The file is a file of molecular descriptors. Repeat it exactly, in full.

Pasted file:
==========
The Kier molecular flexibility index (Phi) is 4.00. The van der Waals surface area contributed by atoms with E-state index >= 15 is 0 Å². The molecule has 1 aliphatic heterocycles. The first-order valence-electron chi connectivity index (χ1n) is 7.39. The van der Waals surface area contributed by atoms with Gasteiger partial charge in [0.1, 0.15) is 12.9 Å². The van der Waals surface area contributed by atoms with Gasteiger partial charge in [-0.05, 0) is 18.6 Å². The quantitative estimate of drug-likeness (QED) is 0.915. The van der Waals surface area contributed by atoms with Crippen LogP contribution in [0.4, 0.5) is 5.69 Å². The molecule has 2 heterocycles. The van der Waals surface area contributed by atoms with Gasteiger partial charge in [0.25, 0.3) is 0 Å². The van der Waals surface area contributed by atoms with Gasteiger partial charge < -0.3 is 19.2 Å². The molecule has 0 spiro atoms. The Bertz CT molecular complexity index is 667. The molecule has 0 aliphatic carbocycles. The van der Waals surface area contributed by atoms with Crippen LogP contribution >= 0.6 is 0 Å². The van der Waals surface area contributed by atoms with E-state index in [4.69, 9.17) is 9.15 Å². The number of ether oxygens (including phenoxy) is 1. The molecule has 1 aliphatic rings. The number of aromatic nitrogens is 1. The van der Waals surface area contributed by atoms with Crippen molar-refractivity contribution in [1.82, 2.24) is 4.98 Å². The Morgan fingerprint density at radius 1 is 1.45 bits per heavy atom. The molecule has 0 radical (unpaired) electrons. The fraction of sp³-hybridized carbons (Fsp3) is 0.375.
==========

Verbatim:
The Kier molecular flexibility index (Phi) is 4.00. The van der Waals surface area contributed by atoms with E-state index >= 15 is 0 Å². The molecule has 1 aliphatic heterocycles. The first-order valence-electron chi connectivity index (χ1n) is 7.39. The van der Waals surface area contributed by atoms with Gasteiger partial charge in [0.1, 0.15) is 12.9 Å². The van der Waals surface area contributed by atoms with Gasteiger partial charge in [-0.05, 0) is 18.6 Å². The quantitative estimate of drug-likeness (QED) is 0.915. The van der Waals surface area contributed by atoms with Crippen LogP contribution in [0.4, 0.5) is 5.69 Å². The molecule has 2 heterocycles. The van der Waals surface area contributed by atoms with Gasteiger partial charge in [0.25, 0.3) is 0 Å². The van der Waals surface area contributed by atoms with Gasteiger partial charge < -0.3 is 19.2 Å². The molecule has 0 spiro atoms. The Bertz CT molecular complexity index is 667. The molecule has 0 aliphatic carbocycles. The van der Waals surface area contributed by atoms with Crippen LogP contribution >= 0.6 is 0 Å². The van der Waals surface area contributed by atoms with E-state index in [4.69, 9.17) is 9.15 Å². The number of ether oxygens (including phenoxy) is 1. The molecule has 1 aliphatic rings. The number of aromatic nitrogens is 1. The van der Waals surface area contributed by atoms with Crippen molar-refractivity contribution in [1.82, 2.24) is 4.98 Å². The Morgan fingerprint density at radius 1 is 1.45 bits per heavy atom. The molecule has 0 radical (unpaired) electrons. The fraction of sp³-hybridized carbons (Fsp3) is 0.375.